Annie Gasparro provided some context on the House SNAP report in an article posted at The Wall Street Journal Online on December 7th, where she explained that: “The House committee’s 60-page report this week is designed to guide conversation of the sweeping 2018 Farm Bill that will oversee policy and spending in the agricultural and food sectors.”
AP writer Mary Clare Jalonick reported on December 7th that, “Food stamp policy is included in a wide-ranging farm bill every five years; the next one is due in 2018. It also could be part of a larger effort headed by House Speaker Paul Ryan, R-Wis., to tackle a welfare or entitlement overhaul, if that should happen in the next Congress.”
The AP article pointed out that, “On [SNAP] block grants, Conaway said it’s not off the table, but not a priority.”
In a statement on the House Ag Committee SNAP report on December 8th, Agriculture Secretary Tom Vilsack noted that, “Proposals to convert SNAP into a block grant are misguided and would mean the program could no longer respond to economic conditions and serve all eligible Americans without drastically reducing benefits.”
Chairman Conaway also tweeted about the SNAP report on December 7th:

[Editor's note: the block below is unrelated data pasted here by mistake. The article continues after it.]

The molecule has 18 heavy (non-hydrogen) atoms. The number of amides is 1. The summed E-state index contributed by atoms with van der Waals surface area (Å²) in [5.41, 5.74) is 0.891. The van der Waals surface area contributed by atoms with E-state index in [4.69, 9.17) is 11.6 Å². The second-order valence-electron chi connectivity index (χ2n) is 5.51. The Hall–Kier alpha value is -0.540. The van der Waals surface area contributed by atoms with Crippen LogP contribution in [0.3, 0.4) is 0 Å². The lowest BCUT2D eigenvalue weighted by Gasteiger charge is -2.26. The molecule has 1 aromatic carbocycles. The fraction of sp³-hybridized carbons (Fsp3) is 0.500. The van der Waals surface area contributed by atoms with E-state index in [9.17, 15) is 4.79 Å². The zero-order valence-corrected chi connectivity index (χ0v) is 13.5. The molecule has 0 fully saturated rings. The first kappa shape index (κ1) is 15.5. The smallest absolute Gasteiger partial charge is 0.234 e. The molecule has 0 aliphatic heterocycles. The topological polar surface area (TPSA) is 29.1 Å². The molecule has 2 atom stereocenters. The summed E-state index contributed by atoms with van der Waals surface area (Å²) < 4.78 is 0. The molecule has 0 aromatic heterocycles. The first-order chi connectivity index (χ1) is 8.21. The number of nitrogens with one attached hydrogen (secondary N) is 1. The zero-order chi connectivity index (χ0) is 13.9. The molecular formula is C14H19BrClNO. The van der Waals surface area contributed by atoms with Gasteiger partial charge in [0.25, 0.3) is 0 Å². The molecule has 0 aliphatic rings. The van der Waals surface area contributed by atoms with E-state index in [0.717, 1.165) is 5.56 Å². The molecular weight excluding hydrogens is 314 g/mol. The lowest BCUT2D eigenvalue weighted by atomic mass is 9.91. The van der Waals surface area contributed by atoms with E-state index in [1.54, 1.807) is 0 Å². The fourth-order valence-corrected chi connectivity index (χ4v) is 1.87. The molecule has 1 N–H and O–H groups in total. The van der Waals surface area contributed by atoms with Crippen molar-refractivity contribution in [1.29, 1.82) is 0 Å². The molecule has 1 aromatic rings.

#SNAP serves a wide-ranging demographic, and the program must be adaptable enough to meet the needs of each unique recipient.— House Ag Committee (@HouseAgNews) December 7, 2016
It is essential all policy options promote better access to food and do not make it harder for people to feed their families. #SNAP— House Ag Committee (@HouseAgNews) December 7, 2016
Farm Bill: farmdoc Analysis, SNAP
A farmdoc daily update from November 11th by Jonathan Coppess, Gary Schnitkey, Nick Paulson, and Carl Zulauf (“Early Thoughts: 2016 Election Results and the Next Farm Bill“) explained that, “Farm bills did not play any notable role in the presidential campaign discussions, so there is little from that process to inform the discussion. There were two indicators on farm bill matters but they directly conflict. The Republican Party platform explicitly focused on the Supplemental Nutrition Assistance Program (SNAP), stating that its policy would be to restore work requirements to the program and ‘to correct a mistake made when the Food Stamp program was first created in 1964, separate the administration of SNAP from the Department of Agriculture.’ A representative of President-elect Trump’s campaign, however, indicated in a forum held by the Farm Foundation that SNAP should remain a part of the farm bill.